With cell-phone-makers cramming ever more sophisticated features into their phones, it's easy to forget that for some people, e-mail, GPS, and videos are overkill, and call quality and usability are what matter most. PCD's rather clumsily named CDM8635 for U.S. Cellular is such a phone. It combines the elegant simplicity of a classic flip phone with a few design perks and excellent call quality to create a satisfactory handset for entry-level users. As with the Verizon Wireless Coupe, the CDM8635's convenience buttons mapped to 911 and emergency contacts gear it toward seniors and those with medical concerns. Also see our list of other phones for seniors, including the well-known Jitterbug J.
With its sleek lines and modern touches, the CDM8635's classic clamshell body is certainly no eyesore. At 3.85 inches high by 1.96 inches wide by 0.79 inch thick, it's a fairly compact little number that makes for easy toting, though it could get lost in a cavernous handbag. Its 3.52-ounce weight feels solid in the hand, but it isn't overly heavy.
Though the CDM8635 looks black at first glance, a careful sunlit look reveals dark blue specks set within the glossy, plastic body. A black border with wavy blue pattern surrounds the 1.5-inch grayscale external display. It shows the time, date, battery level, and reception bars. Pressing in on the phone's volume keys illuminates the external display, which is typical for this type of phone.
On the right spine is a 2.5mm headset jack (we always prefer the 3.5mm standard), and buttons to trigger both voice dialing and the camera. The left spine houses the volume rocker and a Micro-USB charging port. A bare-bones 1.3 megapixel camera takes up residence on the back next to the phone's external speaker.
The 2.2-inch internal display supports 260,000 colors. The screen looks bright, and all text, from the time and date to the menu options, are in a large font that's easy on the eyes. Additional settings let you adjust the duration of the backlight on the screen and keys, though the font size isn't flexible.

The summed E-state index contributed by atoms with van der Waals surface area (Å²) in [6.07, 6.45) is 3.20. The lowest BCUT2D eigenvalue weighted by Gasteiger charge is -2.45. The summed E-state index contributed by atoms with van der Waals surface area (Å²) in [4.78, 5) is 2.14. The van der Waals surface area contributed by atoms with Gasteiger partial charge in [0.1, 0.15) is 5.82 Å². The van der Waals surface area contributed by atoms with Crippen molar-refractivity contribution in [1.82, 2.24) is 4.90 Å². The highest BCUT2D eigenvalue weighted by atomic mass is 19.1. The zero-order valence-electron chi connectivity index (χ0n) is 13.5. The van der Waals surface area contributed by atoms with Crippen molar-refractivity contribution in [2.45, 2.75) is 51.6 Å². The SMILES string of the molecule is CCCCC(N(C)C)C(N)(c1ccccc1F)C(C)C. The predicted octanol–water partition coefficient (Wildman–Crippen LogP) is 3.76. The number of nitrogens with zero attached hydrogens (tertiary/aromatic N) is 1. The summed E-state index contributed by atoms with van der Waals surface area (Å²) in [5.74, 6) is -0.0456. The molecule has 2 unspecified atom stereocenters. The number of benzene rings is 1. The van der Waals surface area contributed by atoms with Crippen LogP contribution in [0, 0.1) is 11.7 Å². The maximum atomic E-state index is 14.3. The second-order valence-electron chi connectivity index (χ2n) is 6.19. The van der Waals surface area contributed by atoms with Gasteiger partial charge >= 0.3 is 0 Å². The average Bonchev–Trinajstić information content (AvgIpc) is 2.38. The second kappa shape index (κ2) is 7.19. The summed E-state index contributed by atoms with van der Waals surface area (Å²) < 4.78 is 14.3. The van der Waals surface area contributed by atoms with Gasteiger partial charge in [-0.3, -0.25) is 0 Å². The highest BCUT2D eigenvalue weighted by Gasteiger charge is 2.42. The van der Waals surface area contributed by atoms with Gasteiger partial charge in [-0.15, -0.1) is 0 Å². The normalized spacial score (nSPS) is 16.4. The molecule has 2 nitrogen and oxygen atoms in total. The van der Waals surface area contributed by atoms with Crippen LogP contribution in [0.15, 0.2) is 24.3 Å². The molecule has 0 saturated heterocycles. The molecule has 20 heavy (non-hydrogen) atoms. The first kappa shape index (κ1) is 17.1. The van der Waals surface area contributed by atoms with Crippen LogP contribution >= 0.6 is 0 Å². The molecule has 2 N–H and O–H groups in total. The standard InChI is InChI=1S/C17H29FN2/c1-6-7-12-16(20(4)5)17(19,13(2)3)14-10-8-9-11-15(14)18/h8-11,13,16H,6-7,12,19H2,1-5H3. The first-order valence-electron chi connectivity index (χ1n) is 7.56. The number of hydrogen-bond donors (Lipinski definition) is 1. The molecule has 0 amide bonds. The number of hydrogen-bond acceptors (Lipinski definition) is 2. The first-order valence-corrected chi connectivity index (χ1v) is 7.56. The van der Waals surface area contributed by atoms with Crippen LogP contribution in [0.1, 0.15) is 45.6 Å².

Below the CDM8635's screen are four dedicated shortcut keys that respectively zoom in and out when you're entering text, initiate the speakerphone, open the alarm clock, and activate the photo gallery. The navigation array includes a familiar four-way toggle with a central OK button. On either side are the two soft keys, and below that are two more shortcut keys that are mapped to an emergency contact list, and to 911. While that 911 button is in prime territory for accidental pressing, rest assured that the CDM8635 will ask you again before dialing for help.
Above the dialpad keys are the Send, Clear, and End buttons. The backlit keys are large and separated. While not raised from the surface, we had no problems typing, though we've had better experiences on other phones.
As a phone built with beginners in mind, the PCD CDM8635 has more features than you'd think. Unlike some cell phones aimed at seniors, it has a full complement of 500 address book entries, each with room for five phone numbers, two e-mail addresses, and a street address. A birthday reminder would further round out the features, but that's a minor point. There is, however, support for groups, and a provision to assign a ringtone and photo to each contact.